TUESDAY’S MINI-REPORT…. Today’s edition of quick hits:

* Libya: “Forces loyal to Col. Muammar el-Qaddafi seemed to be gathering momentum as they renewed their onslaught on both the eastern and western fronts on Tuesday, threatening the western city of Zawiyah and conducting airstrikes here in the east after taunting rebels with flyovers and bombing runs near this coastal city’s oil refinery.”

* Pakistan: “A car bomb exploded near an office of Pakistan’s main intelligence agency in the eastern city of Faisalabad on Tuesday, killing 25 people in the type of militant attack that is growing more common in the country’s populous heartland.”

* Commerce Secretary Gary Locke will replace John Huntsman as the U.S. Ambassador to China: “Locke is the first Chinese-American to be Secretary of Commerce. The former two-term governor of Washington state, Locke’s father and maternal grandfather emigrated from China to Seattle. As a partner in the Seattle office of the international law firm, Davis Wright Tremaine LLP, Locke co-chaired the firm’s China practice.”

* Are Wisconsin Republicans getting worn down from the fight with unions? Maybe.

* In fact, the number of Wisconsin Republicans reconsidering their support for Gov. Scott Walker’s (R) anti-union scheme is growing.

* New Jersey Gov. Chris Christie (R) is now picking a fight with state police and firefighters, characterizing them as “greedy” and unconcerned with “the betterment of the public.”

* I can’t speak to the veracity of the video, but it looks like James O’Keefe caught a former NPR development official — not a reporter or an editor — saying intemperate political things. There’s not much NPR can do about it now; the guy has already left the network. [Correction: It appears that the NPR exec in question is on his way out the door, but doesn’t start in his new gig for a few more weeks. NPR put him on administrative leave today.]

* Sen. Rand Paul (R-Ky.) thinks the banking crisis was caused by too much government oversight. The man is practically a caricature of himself.

* Disgraced former House Speaker Newt Gingrich (R-Ga.) wants a U.S. war with Libya immediately. That’s an extraordinarily bad idea.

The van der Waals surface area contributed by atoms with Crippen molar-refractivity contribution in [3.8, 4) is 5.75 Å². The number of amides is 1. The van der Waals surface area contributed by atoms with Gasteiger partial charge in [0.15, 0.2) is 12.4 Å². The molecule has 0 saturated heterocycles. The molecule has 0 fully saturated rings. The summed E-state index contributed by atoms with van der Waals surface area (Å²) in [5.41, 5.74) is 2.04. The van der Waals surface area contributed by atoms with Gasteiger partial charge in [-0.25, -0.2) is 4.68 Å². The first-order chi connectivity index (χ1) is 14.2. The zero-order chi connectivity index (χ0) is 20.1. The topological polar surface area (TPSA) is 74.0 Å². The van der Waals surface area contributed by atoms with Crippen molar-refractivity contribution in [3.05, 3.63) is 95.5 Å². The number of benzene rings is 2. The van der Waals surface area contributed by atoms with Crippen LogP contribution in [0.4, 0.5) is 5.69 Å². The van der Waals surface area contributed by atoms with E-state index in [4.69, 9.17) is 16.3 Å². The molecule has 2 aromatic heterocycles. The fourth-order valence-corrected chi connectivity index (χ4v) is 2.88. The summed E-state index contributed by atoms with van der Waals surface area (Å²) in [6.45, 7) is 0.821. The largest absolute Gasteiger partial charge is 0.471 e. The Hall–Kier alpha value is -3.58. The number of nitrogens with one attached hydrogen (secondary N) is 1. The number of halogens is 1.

* What a strange man: “[Former President George W. Bush] spoke at the Desert Town Hall speaker series in Southern California yesterday and banned all media from covering the event. The former president even barred representatives from two of the events’ sponsors, a local CBS affiliate and The Desert Sun, who were scheduled to moderate the question and answer period.”

* You know who really loves Rep. Pete King’s (R-N.Y.) anti-Muslim hearings? Fox News.

* International Women’s Day: “2011 marks the 100-year anniversary of International Women’s Day. The annual holiday has roots in the American Women’s Suffrage Movement and is now celebrated by individuals, organizations and nations around the world. International Women’s Day is a time to honor women and raise awareness about the unique obstacles they face around the world. This year’s theme is ‘Equal access to education, training and science and technology: Pathway to decent work for women.’”

* Paul Krugman regularly reads only a handful of blogs. Mine is one of them. It’s hard to overstate how cool I think that is.

* And finally, if Alan Simpson would just stop talking — about any and all subjects — I’d certainly appreciate it.

Anything to add? Consider this an open thread.

Steve Benen

Follow Steve on Twitter @stevebenen. Steve Benen is a producer at MSNBC's The Rachel Maddow Show. He was the principal contributor to the Washington Monthly's Political Animal blog from August 2008 until January 2012.